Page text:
Rubber Band Ligation

Hemorrhoids of the first and second degrees are treated with rubber band ligation (RBL), a simple, rapid, and effective procedure. After the hemorrhoidal tissue is tied together with a rubber band, it suffers from ischemic necrosis, which results in the connective tissue becoming permanently attached to the rectal wall. Due to the existence of somatic nerve afferents, the placement of a rubber band too close to the dentate line may result in significant pain.

RBL can be performed safely in a single session using several commercially available instruments, such as the hemorrhoid ligator rectoscope and endoscopic ligator, which use suction to draw the redundant tissue into the applicator, allowing the procedure to be completed by a single person without the use of anesthesia.

Symptoms such as soreness or rectal discomfort can be alleviated with mild analgesics, warm sitz baths, and stool softeners. Besides minor bleeding from mucosal ulceration, further problems include urinary retention, thrombosed external hemorrhoids, and, in rare cases, pelvic infection.

Radiofrequency Ablation

RFA is a relatively new technique. In this procedure, a ball electrode attached to a radiofrequency generator is put on the hemorrhoidal tissue, causing the tissue to evaporate. The vascular components of hemorrhoids are reduced, while the hemorrhoidal mass is bonded to the underlying tissue after fibrosis.

RFA can be performed as an outpatient procedure using an anoscope, similar to sclerotherapy. Wound infection, perianal thrombosis, and acute urine retention are among the side effects of this procedure. Even though RFA is a painless technique, it is associated with a higher incidence of recurrent bleeding and prolapse.

Plication

It is possible to restore anal cushions to their normal position with plication without surgery. Oversewing the hemorrhoidal mass and making a knot at the highest vascular pedicle are the steps involved in this operation. While this operation is relatively safe, there are still several potential problems, including bleeding and pelvic pain.

Hemorrhoidectomy

Hemorrhoidectomy has shown to be the most effective treatment, with the lowest recurrence rate. It is performed using diathermy, while in some cases, it is conducted with a vascular-sealing device such as the Harmonic scalpel or Ligasure. Hemorrhoidectomy under perianal anesthetic infiltration can be safely performed with minor complications as an ambulatory procedure.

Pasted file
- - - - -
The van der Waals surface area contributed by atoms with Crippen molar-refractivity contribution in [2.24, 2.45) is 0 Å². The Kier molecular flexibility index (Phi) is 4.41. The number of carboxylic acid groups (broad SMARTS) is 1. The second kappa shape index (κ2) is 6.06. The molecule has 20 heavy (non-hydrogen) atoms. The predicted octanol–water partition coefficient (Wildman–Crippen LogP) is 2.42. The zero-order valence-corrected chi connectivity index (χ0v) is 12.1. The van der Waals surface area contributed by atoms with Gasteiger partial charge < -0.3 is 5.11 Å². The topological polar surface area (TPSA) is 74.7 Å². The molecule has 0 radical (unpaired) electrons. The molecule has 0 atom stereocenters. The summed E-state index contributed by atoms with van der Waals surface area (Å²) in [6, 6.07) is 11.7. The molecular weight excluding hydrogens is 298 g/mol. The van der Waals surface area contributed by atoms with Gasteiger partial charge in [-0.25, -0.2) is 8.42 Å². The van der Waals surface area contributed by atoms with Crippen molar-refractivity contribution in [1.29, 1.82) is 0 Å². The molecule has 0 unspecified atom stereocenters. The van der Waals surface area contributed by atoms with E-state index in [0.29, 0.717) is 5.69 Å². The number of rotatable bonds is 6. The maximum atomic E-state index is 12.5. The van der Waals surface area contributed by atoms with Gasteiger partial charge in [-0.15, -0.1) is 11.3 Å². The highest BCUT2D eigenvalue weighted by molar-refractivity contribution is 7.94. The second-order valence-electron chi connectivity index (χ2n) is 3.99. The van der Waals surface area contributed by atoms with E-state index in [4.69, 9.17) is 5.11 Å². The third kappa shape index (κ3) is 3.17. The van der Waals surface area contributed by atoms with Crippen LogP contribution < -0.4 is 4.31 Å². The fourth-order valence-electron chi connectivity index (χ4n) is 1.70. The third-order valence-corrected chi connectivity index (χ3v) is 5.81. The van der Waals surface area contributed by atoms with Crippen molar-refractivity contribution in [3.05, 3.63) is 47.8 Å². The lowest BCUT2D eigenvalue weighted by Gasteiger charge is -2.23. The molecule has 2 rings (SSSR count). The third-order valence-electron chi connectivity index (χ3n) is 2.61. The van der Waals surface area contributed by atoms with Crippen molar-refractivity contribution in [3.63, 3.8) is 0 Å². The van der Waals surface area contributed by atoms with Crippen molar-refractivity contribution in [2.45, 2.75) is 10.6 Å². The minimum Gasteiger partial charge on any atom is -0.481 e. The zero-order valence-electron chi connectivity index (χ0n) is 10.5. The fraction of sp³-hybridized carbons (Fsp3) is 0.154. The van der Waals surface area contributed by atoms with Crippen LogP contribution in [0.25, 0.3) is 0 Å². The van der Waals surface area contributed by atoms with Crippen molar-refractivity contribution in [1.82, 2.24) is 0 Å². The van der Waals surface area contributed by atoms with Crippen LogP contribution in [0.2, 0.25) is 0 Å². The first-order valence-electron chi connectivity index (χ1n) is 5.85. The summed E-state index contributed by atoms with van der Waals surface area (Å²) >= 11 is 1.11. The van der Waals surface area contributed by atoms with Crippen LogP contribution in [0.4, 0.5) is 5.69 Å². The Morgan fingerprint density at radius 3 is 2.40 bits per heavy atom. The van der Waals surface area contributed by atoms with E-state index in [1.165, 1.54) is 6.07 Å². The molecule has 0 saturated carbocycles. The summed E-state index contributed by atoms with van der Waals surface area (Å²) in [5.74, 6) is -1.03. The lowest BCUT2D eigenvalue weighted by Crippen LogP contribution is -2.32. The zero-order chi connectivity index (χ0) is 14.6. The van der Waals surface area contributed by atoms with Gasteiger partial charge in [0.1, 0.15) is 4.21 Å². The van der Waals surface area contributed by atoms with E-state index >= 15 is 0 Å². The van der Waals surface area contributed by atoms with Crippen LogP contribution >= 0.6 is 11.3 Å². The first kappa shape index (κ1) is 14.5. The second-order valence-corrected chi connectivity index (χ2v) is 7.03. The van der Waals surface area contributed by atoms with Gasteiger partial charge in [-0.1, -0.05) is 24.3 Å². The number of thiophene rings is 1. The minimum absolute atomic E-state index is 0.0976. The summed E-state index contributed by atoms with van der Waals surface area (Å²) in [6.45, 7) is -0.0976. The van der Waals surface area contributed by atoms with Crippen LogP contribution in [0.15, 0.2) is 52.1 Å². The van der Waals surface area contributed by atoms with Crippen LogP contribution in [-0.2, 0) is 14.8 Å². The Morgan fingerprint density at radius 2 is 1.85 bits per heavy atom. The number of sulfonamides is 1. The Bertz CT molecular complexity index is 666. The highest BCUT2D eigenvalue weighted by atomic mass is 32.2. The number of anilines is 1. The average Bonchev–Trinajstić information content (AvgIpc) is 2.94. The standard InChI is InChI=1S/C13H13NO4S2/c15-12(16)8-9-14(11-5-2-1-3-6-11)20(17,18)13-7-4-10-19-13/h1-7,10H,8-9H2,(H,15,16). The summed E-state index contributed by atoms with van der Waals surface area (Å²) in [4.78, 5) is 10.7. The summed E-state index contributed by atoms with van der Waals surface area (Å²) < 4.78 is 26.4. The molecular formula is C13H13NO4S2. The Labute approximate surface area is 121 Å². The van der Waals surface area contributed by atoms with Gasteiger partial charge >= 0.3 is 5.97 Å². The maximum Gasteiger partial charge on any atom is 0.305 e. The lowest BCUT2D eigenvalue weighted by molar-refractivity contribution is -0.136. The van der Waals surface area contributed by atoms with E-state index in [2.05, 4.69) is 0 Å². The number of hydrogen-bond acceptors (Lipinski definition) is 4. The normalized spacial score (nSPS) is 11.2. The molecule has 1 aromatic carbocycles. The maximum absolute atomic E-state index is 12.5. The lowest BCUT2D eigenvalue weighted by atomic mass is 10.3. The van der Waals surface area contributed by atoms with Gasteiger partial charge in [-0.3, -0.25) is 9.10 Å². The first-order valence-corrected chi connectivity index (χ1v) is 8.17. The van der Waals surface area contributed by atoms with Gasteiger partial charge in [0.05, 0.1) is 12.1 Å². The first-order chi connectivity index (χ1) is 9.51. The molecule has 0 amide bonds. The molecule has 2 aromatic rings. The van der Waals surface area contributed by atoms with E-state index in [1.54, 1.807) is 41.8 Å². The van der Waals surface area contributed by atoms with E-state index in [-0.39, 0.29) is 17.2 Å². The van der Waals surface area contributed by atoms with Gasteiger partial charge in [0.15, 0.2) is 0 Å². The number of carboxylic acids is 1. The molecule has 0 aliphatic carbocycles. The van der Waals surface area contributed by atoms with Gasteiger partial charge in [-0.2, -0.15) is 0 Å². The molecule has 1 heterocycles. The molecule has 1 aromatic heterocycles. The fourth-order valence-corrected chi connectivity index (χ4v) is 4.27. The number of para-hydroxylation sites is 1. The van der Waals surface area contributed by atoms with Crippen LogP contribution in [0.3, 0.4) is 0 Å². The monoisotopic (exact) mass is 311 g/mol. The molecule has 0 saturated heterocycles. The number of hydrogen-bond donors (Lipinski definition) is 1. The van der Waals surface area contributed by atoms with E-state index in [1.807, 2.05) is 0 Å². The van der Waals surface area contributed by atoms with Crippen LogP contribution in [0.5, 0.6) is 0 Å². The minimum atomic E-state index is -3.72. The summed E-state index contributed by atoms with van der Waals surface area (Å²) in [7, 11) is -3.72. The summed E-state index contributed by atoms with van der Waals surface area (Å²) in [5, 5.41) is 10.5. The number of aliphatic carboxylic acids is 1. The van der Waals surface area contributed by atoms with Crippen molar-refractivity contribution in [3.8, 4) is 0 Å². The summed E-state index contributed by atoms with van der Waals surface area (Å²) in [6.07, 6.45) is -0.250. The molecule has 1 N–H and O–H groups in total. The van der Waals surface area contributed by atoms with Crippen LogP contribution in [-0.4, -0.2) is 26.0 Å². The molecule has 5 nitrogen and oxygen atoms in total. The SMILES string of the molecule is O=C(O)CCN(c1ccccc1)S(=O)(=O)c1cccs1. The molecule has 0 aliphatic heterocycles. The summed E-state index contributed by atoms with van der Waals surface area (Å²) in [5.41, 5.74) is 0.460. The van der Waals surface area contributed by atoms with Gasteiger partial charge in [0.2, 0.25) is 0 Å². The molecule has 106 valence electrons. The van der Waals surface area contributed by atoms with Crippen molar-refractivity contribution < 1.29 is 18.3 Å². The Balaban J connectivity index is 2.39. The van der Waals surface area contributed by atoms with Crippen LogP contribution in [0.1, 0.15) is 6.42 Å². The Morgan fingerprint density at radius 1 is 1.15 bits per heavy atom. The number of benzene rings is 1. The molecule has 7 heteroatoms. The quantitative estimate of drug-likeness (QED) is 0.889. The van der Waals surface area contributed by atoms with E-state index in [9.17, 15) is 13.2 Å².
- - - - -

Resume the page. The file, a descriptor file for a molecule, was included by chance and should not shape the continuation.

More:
Stapled Hemorrhoidopexy

It is possible to perform staple-assisted Hemorrhoidopexy on hemorrhoids that have been removed from the anal canal by excising the superfluous mucosa around the hemorrhoids and resuspending the hemorrhoids in their original position within the anal canal. While the surgery is being performed, the blood supply to the hemorrhoidal tissue is cut off.

A recent meta-analysis comparing the surgical outcomes of SH and hemorrhoidectomy revealed that the use of SH was associated with an earlier return of bowel function, less pain, shorter hospital stay, improved wound healing, and a higher level of patient satisfaction. The meta-analysis was published in the Journal of the American College of Surgeons.

Due to the expensive cost of the stapling device and the possibility of side effects such as rectal stricture rectovaginal fistula, SH is mainly reserved for patients with prolapsing hemorrhoids or fewer than three lesions of advanced internal hemorrhoids.

The Final Cut

Hemorrhoids are treated in various ways, depending on the symptoms. Even though surgery is an effective treatment for hemorrhoids, it should only be performed in the case of advanced disease.

Meanwhile, non-operative treatments, particularly those based on a topical or pharmaceutical approach, are not always beneficial in all cases. Therefore, it is essential to consult a qualified and experienced proctologist or colorectal surgeon.